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People Are More Than Their Circumstances

I recently had the wonderful opportunity to attend the Religious Education Congress, an annual gathering of about 40,000 Catholics who come from all over the country and descend upon Anaheim, California. The event has grown from a conference aimed at religious education instructors to one that has something for everyone: social justice, meditation, spiritual practice, theology, and dance and song.

It was at this conference last month that my commitment to Catholic Social Teaching (CST) became more than just an abstract, general notion of “respecting the dignity of all people”—something that sounds good and makes you feel good when you talk about it. I realized the values that underlie CST are meant to be lived out in practical terms: we must see the inherent goodness and inherent dignity in everyone.

That is a life-changing realization, as it now compels me to do more than I have in the past. It compels me to go beyond attending conferences, monthly diocesan social justice meetings, and Mass on Sundays; in other words, to go beyond being just a passive receptor of information and inspiration.

I am a convert to Catholicism; one of its main attractions was CST, which some adherents call the Church’s best kept secret. CST’s core teaching is that the human person, being made in the image of God, has an inherent dignity and therefore a right to life at all stages, from conception to natural death. In support of this core teaching, CST also teaches us that every person is entitled to certain basic goods that work to uphold his or her dignity and support his or her right to life. These goods include (but are not limited to) food, health care, housing, employment, fair pay, and clean water.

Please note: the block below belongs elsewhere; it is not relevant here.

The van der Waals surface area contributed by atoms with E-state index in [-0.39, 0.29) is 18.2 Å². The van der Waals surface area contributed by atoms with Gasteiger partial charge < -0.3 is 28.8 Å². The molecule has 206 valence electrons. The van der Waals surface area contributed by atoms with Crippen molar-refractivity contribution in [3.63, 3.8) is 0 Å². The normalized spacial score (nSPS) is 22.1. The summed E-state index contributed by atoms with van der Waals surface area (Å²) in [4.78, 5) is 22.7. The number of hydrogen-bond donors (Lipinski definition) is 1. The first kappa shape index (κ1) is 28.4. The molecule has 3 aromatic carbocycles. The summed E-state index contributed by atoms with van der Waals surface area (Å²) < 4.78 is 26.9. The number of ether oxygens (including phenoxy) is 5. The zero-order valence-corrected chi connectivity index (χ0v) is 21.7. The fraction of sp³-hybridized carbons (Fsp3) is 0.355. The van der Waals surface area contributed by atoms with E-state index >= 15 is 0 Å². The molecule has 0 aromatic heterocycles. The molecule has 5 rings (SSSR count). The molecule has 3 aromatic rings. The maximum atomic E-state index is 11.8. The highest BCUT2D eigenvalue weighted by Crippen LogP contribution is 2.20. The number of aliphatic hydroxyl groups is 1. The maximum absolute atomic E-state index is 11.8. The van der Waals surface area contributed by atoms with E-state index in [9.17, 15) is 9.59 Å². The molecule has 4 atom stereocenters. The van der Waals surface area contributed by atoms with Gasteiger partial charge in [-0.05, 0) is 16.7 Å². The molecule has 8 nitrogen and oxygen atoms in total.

Therefore, providing for the common good, for the well-being of all—especially the poor and vulnerable—is also at the heart of CST. Politically this means supporting policies that ensure people have those basic goods that uphold their dignity and right to life. Further, policies that promote peace and a chance for all to participate in the community also uphold the inherent dignity of the human person and the right to life.

This all makes perfect sense, on both an intellectual and intuitive level. I did my RCIA (Rite of Christian Initiation for Adults, aka the one to two years of classes and masses that adults have to go through to become Catholic) 20 years ago at that rare church in Las Vegas with a priest who lived and breathed social justice. CST was at the center of most of our weekly discussions. Last month, however, the teachings took on real substance, real meaning. Several speakers at the Anaheim conference opened my eyes to the true meaning of the truths behind the social teachings of the church.